Home > .NET Framework > CLR Generics – Motivation

CLR Generics – Motivation

A life without generics:
A Value Types example:
ArrayList list = new ArrayList();
1. list.Add(3);
2. list.Add(1);
3. list.Add(5);
4. int oddNumber = (int)list[0];
The problem with the above code is
lines labeled 1, 2, 3 result in a boxing instruction. Because ArrayList.Add takes an object. Since 3, 1, 5 are integers (read value types) they will be boxed first. Likewise line labeled 4 notice results in an unbox operation because the indexer returns an object. Also cast operation requires a type compatibility check too.

A Reference Types example:

ArrayList list = new ArrayList();
1. list.Add(aCustomerObject);
2. list.Add(anotherCustomerObject);
3. list.Add(anOrderObject);
// Oops what happens now?
4. aListControl.DataSource = list
5. aListControl.DataBind();
An ArrayList is not a strongly typed collection. What the hell that does mean? An array list can hold objects of multiple types. There is no check offered by the compiler which prevents you from adding an order object to a list in which you intend to store only customer objects. This throws an exception at runtime when the databinding happens. A strongly typed implementation would be caught at compile time (line 3 should give a compile error).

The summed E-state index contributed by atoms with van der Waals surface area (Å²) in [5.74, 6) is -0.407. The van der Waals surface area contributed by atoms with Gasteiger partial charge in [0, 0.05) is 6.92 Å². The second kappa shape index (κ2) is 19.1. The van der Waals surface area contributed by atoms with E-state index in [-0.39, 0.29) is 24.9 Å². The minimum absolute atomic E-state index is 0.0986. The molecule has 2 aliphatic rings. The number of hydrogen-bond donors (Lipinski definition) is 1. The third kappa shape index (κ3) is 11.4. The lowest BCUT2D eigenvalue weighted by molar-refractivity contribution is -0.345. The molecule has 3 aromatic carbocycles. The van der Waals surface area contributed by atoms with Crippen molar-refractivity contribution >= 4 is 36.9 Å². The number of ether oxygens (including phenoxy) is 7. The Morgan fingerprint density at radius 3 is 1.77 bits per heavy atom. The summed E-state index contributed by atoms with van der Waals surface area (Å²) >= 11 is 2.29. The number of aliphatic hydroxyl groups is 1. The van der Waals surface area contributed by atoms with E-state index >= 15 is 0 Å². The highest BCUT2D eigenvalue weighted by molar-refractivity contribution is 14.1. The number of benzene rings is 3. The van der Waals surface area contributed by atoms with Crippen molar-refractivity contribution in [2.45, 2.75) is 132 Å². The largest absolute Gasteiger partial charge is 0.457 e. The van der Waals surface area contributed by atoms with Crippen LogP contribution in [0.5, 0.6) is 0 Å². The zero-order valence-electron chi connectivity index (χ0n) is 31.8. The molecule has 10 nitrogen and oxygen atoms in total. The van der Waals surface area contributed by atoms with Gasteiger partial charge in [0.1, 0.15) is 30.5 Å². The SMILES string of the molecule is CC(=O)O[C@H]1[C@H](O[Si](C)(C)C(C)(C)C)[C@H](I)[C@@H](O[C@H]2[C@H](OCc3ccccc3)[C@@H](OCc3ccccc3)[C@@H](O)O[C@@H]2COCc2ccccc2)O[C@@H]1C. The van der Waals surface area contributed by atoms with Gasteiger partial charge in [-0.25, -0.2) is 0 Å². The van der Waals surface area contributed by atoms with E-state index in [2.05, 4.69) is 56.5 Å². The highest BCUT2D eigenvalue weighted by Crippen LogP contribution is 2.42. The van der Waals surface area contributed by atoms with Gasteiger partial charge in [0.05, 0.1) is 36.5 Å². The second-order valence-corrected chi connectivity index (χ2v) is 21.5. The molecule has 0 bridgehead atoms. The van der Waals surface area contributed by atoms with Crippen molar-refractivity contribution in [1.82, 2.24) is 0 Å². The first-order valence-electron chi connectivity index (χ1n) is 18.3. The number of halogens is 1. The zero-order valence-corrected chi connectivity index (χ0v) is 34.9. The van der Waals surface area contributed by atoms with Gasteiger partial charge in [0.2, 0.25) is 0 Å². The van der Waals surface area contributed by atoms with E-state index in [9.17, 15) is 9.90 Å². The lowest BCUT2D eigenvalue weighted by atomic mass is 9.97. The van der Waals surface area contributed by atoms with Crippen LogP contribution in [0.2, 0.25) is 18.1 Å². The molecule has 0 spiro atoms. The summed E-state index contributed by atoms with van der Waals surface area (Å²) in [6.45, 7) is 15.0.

Code duplication:
The only way one could work around this problem in a pre generic world is by writing strongly typed collections deriving from CollectionBase or directly implementing IList. This class has to written one for each type for ex. CustomerCollection, OrderCollection. This is unneccesary code duplication. But you had to live with it if you were to get the benefits of compile time type checking.

Categories: .NET Framework
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  1. November 19, 2010 at 10:59 pm
  2. November 19, 2010 at 11:09 pm

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